The budget can be used to establish top-down control

For organisations where control of activities is deemed to be a high priority, the budget can be used as the primary tool to ensure conformity to agreed plans. Once the budget is agreed it can effectively become the authority to follow a particular course of action or spend a certain amount of money. 

Public sector organisations, with their necessary emphasis on strict accountability, will tend to take this approach, as will some commercial organisations that choose not to delegate too much authority.

Budgeting enables empowerment

When asking for training, for example, have you ever heard the phrase, “Sorry, we do not have the budget for that this year/at the moment”? 

Basically, this means that either the budget has been spent already or no budget was allocated to training in the first place. Usually, the former. 

Had the budget been approved and had it not already been spent and your executive said “go ahead, we have the budget” it would mean that the training spend limit had not been reached, but more importantly your executive was pre-authorised to spend that money. No secondary permission is required. 

The budget can be used to monitor and control

An important reason for producing a budget is that management is able to monitor the actual results against the budget. This is so that action can be taken to change the budget if it becomes unachievable. 

The reality of “monitoring and controlling” is the daily, weekly, monthly or quarterly reviews of performance against plan. Reports are produced, variances identified, meetings held, and actions agreed as appropriate. It is critical to success.

The budget can be used to motivate

A budget can be one part of the organisation’s multiple techniques for motivating managers and other staff to achieve the organisation’s objectives. 

The extent to which this happens will depend upon how the budget is agreed and set, and whether it is perceived as fair and achievable.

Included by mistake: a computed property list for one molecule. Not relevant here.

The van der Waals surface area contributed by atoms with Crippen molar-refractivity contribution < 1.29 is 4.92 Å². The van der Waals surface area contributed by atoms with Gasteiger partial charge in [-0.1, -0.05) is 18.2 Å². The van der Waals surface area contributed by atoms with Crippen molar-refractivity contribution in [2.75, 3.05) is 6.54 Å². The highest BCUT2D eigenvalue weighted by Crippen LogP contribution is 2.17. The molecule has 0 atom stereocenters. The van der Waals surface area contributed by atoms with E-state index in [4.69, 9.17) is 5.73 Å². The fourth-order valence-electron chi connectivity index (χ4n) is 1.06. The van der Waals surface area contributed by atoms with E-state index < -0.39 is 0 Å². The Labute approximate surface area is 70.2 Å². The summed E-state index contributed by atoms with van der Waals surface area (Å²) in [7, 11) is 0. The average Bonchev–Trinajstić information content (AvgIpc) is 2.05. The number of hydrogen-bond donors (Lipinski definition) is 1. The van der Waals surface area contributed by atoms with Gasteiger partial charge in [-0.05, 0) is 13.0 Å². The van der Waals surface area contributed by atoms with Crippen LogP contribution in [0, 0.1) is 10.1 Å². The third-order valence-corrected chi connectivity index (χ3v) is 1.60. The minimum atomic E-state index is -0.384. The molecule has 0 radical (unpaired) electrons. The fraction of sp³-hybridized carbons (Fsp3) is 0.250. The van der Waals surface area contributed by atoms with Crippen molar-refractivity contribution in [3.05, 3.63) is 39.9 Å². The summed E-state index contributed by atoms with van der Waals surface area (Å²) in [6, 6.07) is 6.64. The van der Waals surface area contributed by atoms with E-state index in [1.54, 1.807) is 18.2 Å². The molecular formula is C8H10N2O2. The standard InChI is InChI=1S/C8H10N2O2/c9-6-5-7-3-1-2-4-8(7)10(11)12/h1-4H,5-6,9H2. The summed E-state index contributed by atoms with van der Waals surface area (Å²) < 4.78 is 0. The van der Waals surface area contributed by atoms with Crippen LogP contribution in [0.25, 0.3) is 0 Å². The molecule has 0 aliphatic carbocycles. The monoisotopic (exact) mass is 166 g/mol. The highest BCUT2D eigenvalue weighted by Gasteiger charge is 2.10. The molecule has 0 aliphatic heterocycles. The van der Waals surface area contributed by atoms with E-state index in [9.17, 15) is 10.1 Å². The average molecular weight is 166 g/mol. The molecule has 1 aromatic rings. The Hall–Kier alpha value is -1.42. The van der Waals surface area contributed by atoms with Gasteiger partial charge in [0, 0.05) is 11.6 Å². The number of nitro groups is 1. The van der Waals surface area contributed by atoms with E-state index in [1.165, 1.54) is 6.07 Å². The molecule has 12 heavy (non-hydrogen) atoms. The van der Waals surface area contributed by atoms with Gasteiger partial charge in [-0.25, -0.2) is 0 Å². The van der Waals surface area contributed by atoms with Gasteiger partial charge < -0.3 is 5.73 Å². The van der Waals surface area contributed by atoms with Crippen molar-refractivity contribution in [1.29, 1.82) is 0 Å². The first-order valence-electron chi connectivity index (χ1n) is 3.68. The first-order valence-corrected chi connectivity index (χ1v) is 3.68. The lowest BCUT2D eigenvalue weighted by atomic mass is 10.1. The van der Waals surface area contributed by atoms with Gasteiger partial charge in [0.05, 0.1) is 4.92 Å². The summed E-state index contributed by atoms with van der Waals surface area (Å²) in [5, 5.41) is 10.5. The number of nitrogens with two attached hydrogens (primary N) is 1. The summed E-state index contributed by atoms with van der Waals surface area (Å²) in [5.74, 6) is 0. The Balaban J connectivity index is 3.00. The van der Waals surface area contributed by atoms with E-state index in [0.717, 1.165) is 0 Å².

The budget may also be linked to rewards where short-term targets are met or exceeded. 

As well as having long-term plans, it is essential to have short-term plans – it is only as the short-term plans are realised that the long-term plans can become reality.

The budgeting process

Whilst there is no single budgeting method which prevails in large organisations, the starting point for budget creation can either be at a strategic summary level (top-down budgeting) or from a detailed operational level (bottom-up or zero-based budgeting). 

Top-down budgeting

Top-down budgeting is the easiest, quickest and simplest method to follow. In simple terms those at the top determine what the budgets are for the coming period and this is cascaded down through the organisation as an instruction.

Each process has its advantages and disadvantages which organisations need to consider when deciding which process to follow.

Bottom-up Budgeting 

Bottom-up budgeting is a more detailed and time-consuming process adopted by organisations that believe in empowerment. Budgets are built from the ground floor and cascaded up through the organisation. Each functional area is in effect telling the senior leadership what they believe they are capable of doing in the next budgetary period.

Again, there are advantages and disadvantages of this approach

In practice most organisations use a combination of techniques, sometimes known as a ‘counter-current’ or “blended” process which looks to maximise the benefits of the top-down and bottom-up approaches.

How can the Executive Assistant help?

We already mentioned how stressful this time of the year can be for senior and middle management. This is where you can come to the fore by fighting off the distractions and creating the time that the team need. You already know how to do this of course.

But also volunteer to help, whether it be managing and coordinating the multitude of spreadsheets, coordinating meetings, chasing for team deliverables or even building and controlling the budget project plan so that everyone knows what is expected of them throughout the process. Ask your executive if you can get involved, sit by their side at update meetings and contribute. The more you sit in, the more you will learn.

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Richard Arnott BA, FInstAM, FITOL is a Director of BMTG (UK) Ltd and is the author and lead presenter of the ACEA® program. In his career Richard was an accomplished Managing Director, International Programme Director and Big 4 Management Consultant ... (Read More)